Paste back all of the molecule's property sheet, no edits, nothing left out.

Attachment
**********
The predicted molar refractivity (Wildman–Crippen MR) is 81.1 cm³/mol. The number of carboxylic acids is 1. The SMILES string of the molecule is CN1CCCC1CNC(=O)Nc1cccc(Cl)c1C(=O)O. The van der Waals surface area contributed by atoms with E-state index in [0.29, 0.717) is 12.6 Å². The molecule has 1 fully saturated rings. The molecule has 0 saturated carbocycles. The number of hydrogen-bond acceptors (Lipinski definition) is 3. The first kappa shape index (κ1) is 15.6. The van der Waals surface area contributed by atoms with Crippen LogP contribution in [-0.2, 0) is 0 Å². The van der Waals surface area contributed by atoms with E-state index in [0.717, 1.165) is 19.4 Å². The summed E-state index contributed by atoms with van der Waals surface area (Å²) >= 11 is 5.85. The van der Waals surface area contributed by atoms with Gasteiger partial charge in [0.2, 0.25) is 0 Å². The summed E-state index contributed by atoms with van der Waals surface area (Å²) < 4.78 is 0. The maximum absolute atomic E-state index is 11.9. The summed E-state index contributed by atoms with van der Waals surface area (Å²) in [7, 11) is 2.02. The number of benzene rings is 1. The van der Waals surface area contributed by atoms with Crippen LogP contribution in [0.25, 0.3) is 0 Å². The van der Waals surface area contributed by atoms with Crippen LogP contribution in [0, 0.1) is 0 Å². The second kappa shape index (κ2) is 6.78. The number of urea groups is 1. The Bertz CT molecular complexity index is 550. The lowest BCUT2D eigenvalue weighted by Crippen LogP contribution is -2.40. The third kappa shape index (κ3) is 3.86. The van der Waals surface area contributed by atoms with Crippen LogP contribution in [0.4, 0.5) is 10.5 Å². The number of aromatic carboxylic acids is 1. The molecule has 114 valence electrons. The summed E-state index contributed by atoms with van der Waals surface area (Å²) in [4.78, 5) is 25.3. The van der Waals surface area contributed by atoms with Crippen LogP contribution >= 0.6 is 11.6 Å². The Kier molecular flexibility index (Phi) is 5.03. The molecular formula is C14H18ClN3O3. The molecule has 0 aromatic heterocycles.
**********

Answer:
The predicted molar refractivity (Wildman–Crippen MR) is 81.1 cm³/mol. The number of carboxylic acids is 1. The SMILES string of the molecule is CN1CCCC1CNC(=O)Nc1cccc(Cl)c1C(=O)O. The van der Waals surface area contributed by atoms with E-state index in [0.29, 0.717) is 12.6 Å². The molecule has 1 fully saturated rings. The molecule has 0 saturated carbocycles. The number of hydrogen-bond acceptors (Lipinski definition) is 3. The first kappa shape index (κ1) is 15.6. The van der Waals surface area contributed by atoms with Crippen LogP contribution in [-0.2, 0) is 0 Å². The van der Waals surface area contributed by atoms with E-state index in [0.717, 1.165) is 19.4 Å². The summed E-state index contributed by atoms with van der Waals surface area (Å²) >= 11 is 5.85. The van der Waals surface area contributed by atoms with Gasteiger partial charge in [0.2, 0.25) is 0 Å². The summed E-state index contributed by atoms with van der Waals surface area (Å²) < 4.78 is 0. The maximum absolute atomic E-state index is 11.9. The summed E-state index contributed by atoms with van der Waals surface area (Å²) in [7, 11) is 2.02. The number of benzene rings is 1. The van der Waals surface area contributed by atoms with Crippen LogP contribution in [0.25, 0.3) is 0 Å². The van der Waals surface area contributed by atoms with Crippen LogP contribution in [0, 0.1) is 0 Å². The second kappa shape index (κ2) is 6.78. The number of urea groups is 1. The Bertz CT molecular complexity index is 550. The lowest BCUT2D eigenvalue weighted by Crippen LogP contribution is -2.40. The third kappa shape index (κ3) is 3.86. The van der Waals surface area contributed by atoms with Crippen LogP contribution in [0.4, 0.5) is 10.5 Å². The number of aromatic carboxylic acids is 1. The molecule has 114 valence electrons. The summed E-state index contributed by atoms with van der Waals surface area (Å²) in [4.78, 5) is 25.3. The van der Waals surface area contributed by atoms with Crippen LogP contribution >= 0.6 is 11.6 Å². The Kier molecular flexibility index (Phi) is 5.03. The molecular formula is C14H18ClN3O3. The molecule has 0 aromatic heterocycles.